From January 2020 to August 2020, ninety-one (91) samples were given to the DIZ testing service and these samples were tested for the presence of SCRA’s. The samples that were given consisted of the following, as declared by the user;

85 of the presentations were normal or “conventional weed”, 5 samples of hash and 1 sample of “legal weed”. Conventional weed is what you would call your Green, or Bud, maybe Cheese or your OG. The stuff that’s purchased as real unadulterated weed. Hash is and “legal weed” is Cannabis that has a THC content of less than 1%.

Of these, 83 of the people who presented their samples had purchased within their normal networks; friends, the regular dealer. Six purchased their cannabis “off the street” and only one person reported that they purchased from the internet.

This is where it gets real; this is where it gets scary.

Fifty – yes 50 samples tested came back POSITIVE for Synthetic Cannabinoids. That’s more than half of the samples tested. The samples that were positive contained between multiple different SCRA’s. Fortunately, 34 samples contained only one SCRA, but one sample contained five different SCRA’s. Let’s be honest here, mixing is always a risk, but especially so with these synthetic cannabinoids. There is not a lot known about the interactions of these different chemicals, or of the increased risks when mixing drugs, or being a Poly-Drug user of SCRA’s. What is known however, is that since the rise in prevalence of SCRAs, there has been an increased risk of physical and mental health problems, and ultimately, death. The SCRA that was identified most frequently in these samples was F-MDMB-PICA. This variant, strain, chemical composition has been responsible for many deaths in Europe and North America.

But what are the risks of adulterated weed? An important risk is in determining dose. Because of the way the product is produced, the SCRA’s are not spread evenly over the product, how can they be? They are either sprayed onto, added to, or mixed in with final product.

Synthetics in excess have caused serious poisoning leading to the following; fainting, nausea, heart palpitations, seizures and vomiting. Additionally, within treatment services there has been a notable adverse effect in mental functioning of patients, showing many signs of confusion and delusions, extreme restlessness and panic attacks. Aggressive and violent behaviour is not un-common with people who have taken SCRA’s.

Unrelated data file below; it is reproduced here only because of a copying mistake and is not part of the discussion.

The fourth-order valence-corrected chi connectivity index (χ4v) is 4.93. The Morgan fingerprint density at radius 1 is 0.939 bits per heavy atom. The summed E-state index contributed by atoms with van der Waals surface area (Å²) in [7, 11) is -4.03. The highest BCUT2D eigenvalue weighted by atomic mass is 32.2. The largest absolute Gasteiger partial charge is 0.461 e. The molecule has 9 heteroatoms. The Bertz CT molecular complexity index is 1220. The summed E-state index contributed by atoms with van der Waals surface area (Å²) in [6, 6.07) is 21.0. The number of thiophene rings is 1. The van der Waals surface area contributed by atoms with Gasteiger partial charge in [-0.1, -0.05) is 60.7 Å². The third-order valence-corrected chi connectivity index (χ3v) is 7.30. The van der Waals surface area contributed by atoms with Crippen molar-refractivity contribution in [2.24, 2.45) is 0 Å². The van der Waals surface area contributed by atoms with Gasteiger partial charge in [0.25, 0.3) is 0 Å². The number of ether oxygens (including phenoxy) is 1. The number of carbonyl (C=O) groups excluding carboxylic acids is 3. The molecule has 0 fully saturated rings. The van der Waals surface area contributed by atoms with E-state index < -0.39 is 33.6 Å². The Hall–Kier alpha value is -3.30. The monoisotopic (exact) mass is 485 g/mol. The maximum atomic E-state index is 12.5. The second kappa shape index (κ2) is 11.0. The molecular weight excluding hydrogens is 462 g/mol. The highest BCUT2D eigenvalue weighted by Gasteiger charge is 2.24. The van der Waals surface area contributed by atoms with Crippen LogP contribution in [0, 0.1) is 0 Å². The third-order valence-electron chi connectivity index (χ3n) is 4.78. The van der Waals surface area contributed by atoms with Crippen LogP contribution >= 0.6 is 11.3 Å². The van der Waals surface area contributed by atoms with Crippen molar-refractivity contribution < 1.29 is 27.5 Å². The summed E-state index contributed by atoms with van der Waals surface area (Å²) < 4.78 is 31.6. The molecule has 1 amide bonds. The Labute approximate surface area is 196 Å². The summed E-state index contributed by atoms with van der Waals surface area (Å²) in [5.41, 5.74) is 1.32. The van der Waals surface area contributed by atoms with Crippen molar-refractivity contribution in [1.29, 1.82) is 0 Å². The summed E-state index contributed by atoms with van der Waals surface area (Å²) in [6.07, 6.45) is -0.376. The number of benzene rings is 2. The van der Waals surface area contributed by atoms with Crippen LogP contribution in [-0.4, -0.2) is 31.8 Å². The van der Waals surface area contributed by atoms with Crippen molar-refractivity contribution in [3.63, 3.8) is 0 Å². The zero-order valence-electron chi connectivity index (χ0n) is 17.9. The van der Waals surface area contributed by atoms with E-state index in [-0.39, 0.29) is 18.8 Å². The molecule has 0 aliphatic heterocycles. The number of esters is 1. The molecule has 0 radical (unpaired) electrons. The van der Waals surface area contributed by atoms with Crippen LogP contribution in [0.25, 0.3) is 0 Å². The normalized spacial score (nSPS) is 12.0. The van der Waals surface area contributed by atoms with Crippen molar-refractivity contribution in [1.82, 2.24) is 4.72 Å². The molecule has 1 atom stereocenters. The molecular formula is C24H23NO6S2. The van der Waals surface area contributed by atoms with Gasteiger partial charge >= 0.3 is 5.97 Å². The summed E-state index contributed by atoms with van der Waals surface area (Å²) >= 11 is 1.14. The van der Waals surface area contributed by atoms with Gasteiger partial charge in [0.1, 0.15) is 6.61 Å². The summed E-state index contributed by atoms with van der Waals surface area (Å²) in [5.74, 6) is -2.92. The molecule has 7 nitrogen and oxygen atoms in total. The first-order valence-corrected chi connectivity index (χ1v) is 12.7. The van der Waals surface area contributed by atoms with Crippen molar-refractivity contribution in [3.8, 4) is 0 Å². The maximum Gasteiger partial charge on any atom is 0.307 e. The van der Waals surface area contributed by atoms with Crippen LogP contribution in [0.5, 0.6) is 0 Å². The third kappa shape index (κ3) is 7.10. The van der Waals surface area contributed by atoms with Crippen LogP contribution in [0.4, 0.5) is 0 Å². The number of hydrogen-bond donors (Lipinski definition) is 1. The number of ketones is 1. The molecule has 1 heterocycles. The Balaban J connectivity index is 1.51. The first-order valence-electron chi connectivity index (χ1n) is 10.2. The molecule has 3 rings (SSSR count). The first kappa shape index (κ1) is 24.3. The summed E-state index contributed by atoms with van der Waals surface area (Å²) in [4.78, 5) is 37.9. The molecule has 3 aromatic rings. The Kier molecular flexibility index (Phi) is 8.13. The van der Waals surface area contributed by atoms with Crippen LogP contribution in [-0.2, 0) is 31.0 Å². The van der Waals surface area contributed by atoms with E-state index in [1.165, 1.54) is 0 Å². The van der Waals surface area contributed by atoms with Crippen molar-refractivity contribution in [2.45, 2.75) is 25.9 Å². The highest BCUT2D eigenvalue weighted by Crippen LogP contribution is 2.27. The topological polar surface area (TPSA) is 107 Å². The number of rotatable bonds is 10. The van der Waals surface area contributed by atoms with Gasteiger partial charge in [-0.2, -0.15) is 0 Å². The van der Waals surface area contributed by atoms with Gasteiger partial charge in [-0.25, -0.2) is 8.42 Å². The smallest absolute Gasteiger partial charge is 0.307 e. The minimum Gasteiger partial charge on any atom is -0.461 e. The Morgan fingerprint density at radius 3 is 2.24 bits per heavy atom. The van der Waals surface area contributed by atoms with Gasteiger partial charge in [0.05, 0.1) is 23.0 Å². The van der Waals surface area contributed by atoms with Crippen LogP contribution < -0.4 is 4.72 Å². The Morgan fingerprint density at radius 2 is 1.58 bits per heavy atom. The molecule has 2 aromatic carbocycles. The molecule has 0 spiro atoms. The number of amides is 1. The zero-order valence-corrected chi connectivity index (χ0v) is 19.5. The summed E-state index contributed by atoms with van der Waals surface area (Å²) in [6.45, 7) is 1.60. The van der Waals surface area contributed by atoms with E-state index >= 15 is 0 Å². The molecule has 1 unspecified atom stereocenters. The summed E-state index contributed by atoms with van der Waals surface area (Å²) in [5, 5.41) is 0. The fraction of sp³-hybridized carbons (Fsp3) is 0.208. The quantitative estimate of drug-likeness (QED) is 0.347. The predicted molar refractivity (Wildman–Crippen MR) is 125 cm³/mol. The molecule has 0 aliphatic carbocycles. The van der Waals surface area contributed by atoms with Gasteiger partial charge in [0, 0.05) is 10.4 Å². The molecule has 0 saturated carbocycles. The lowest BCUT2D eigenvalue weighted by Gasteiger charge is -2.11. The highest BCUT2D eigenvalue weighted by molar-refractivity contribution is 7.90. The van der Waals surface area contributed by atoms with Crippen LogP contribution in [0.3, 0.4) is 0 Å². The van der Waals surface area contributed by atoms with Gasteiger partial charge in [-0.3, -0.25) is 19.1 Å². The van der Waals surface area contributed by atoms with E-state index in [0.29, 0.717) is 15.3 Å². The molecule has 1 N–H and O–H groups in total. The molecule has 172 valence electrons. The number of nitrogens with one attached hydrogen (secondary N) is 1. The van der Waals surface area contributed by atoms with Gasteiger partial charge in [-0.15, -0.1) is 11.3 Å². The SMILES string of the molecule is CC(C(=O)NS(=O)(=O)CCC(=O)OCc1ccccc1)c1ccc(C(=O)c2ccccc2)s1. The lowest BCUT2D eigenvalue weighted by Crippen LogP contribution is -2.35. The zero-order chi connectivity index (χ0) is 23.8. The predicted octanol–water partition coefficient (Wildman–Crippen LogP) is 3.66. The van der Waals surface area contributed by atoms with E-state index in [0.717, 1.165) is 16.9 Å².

What to look out for and stay safe

So, why would someone hand in their cannabis to a testing service? Maybe it was because of the side effects that were not the normal feelings that they were used to? People were reporting feelings of disorientation and unconsciousness and hallucinations that were overly intense. Maybe this was a little bit more than they paid for! And much more than they wanted?

So – how do you make sure you only get what you paid for? How do you stay safe? What are safer using rules?

First and foremost, if you can, get your cannabis tested.

If you can’t:

You can’t visually identify a contaminated deal. If you are not aware you have a contaminated batch, you are at risk of overdosing.

When you buy a new deal, test first. Roll a joint, take a few tokes. Examine how you feel? Is this a Normal Cannabis high? Give it about 20 mins before you smoke again. Synthetic cannabinoids have demonstrated particularly intense symptoms in the first 10-30 minutes, occasionally resulting in the user needing to resort to emergency hospital treatment. How do you feel now, still normal?

Try not to mix your weed with alcohol, or any other substance. Smoke a joint first. See how you feel. As a last resort, make sure you are getting the same dose each time: grind it down in a grinder. Ensure that the product is mixed well.



BriefingPaper_ Synthetic cannabinoids.pdf (saferparty.ch)

Final_5F-MDMB-PICA.PDF (who.int)